Apple iPhone SE review: Apple reanimates the 4in iPhone


Apple’s iPhone SE is going to make a lot of people very, very happy. If you’ve been doggedly clinging to a now-battered iPhone 5 or iPhone 5s, and steadfastly refusing to embrace the new generation of big-screened 5in phones, then the iPhone SE is your dream made real; a retro-sized smartphone with all the power of Apple’s high-end handsets – and for less than £500.

Apple iPhone SE: Design 

For a man who’s spent the past few years with an iPhone 6 Plus in his pocket, the iPhone SE both looks and feels disconcertingly tiny. Design-wise, Apple has done away with the rounded edges of the iPhone 6s and 6s Plus, and returned to a more squared-off profile – one that’s more than a little reminiscent of the old iPhone 5 and 5s. If you were hoping for a carbon copy of the iPhone 5s, you’re in luck.

In fact, according to Apple’s specifications, the iPhone SE is literally the same size and weight as the iPhone 5s. At 7.6mm thick, it’s chunkier than any other iPhone in the range, but this is largely a good thing, making it a little more wieldy in larger hands. And weighing in at 113g, it’s 30g lighter than the iPhone 6s and 25g lighter than the Sony Xperia Z5 Compact. 

Frankly, if you thought 2013’s iPhone was the perfect size and shape, then you’re probably already clicking through the various options on Apple’s site in another browser window. The only question is whether you want to pre-order it in Silver, Gold, Space Grey or Rose Gold, and whether you want it in 16GB or 64GB flavours. Decisions, decisions.

Apple iPhone SE: A miniature iPhone 6s?

Although the iPhone SE looks like a slightly refined iPhone 5s on the outside, it’s got the heart of an iPhone 6s on the inside. It’s not literally a shrunken iPhone 6s, though. To keep prices below the £500 mark, Apple has made some changes. It’s done away with the pressure-sensing 3D Touch technology, and also made do with a first-generation Touch ID sensor.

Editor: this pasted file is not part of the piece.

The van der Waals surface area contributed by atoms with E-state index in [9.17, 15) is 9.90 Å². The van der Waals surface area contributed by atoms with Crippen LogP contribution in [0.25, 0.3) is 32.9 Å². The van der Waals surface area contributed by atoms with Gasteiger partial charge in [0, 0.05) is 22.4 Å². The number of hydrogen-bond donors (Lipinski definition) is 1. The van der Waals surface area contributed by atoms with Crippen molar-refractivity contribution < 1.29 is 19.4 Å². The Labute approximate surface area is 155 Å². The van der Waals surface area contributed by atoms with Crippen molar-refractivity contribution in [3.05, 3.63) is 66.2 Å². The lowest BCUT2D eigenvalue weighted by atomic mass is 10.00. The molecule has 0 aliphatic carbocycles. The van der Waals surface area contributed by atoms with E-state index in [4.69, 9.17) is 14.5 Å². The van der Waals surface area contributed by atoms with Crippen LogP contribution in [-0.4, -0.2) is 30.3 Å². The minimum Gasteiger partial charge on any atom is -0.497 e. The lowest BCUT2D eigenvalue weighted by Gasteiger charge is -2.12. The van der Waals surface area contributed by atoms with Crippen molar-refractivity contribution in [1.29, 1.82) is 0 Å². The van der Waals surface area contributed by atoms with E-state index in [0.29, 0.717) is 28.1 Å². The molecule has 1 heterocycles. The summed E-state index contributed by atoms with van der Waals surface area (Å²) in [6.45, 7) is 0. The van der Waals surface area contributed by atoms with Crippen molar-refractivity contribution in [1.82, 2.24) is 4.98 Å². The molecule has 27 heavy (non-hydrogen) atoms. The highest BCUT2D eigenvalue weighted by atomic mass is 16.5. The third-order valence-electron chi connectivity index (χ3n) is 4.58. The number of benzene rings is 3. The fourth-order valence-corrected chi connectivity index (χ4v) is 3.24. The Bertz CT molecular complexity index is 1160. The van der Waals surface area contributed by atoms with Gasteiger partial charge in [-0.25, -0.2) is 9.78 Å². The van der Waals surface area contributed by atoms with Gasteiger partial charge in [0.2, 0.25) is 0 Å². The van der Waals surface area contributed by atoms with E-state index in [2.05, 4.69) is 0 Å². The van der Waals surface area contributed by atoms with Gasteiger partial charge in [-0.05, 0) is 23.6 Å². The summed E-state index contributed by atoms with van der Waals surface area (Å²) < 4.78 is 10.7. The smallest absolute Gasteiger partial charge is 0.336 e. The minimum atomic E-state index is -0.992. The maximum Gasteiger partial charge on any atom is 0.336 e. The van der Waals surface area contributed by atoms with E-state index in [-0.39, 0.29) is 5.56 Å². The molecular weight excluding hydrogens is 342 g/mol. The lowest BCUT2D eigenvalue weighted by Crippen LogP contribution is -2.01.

If you’ve gotten used to the lightning-quick fingerprint recognition of the iPhone 6s and 6s Plus, then you’ll have to be a little more patient with the iPhone SE. The other differences are fairly subtle, though, so I’ll get into those a little later on.

“The iPhone SE does take a little getting used to if you’ve acclimatised to larger phones.”

The iPhone SE does take a little getting used to if you’ve acclimatised to larger phones. I have big hands, and equally outsized fingertips, and I found I had to type slower to stop myself from making mistakes. To its credit, though, Apple’s onscreen keyboard does a good job of dealing with outsized mitts – it doesn’t take long to get used to the smaller screen size, even if typos are a more regular occurrence.

There are benefits to that small screen, though. One of those is that the iPhone SE doesn’t need the Reachability feature of its larger brethren. For all but the smallest of hands, it’s easy to reach every corner of the screen without having to adjust your grip or stretch your fingers uncomfortably.

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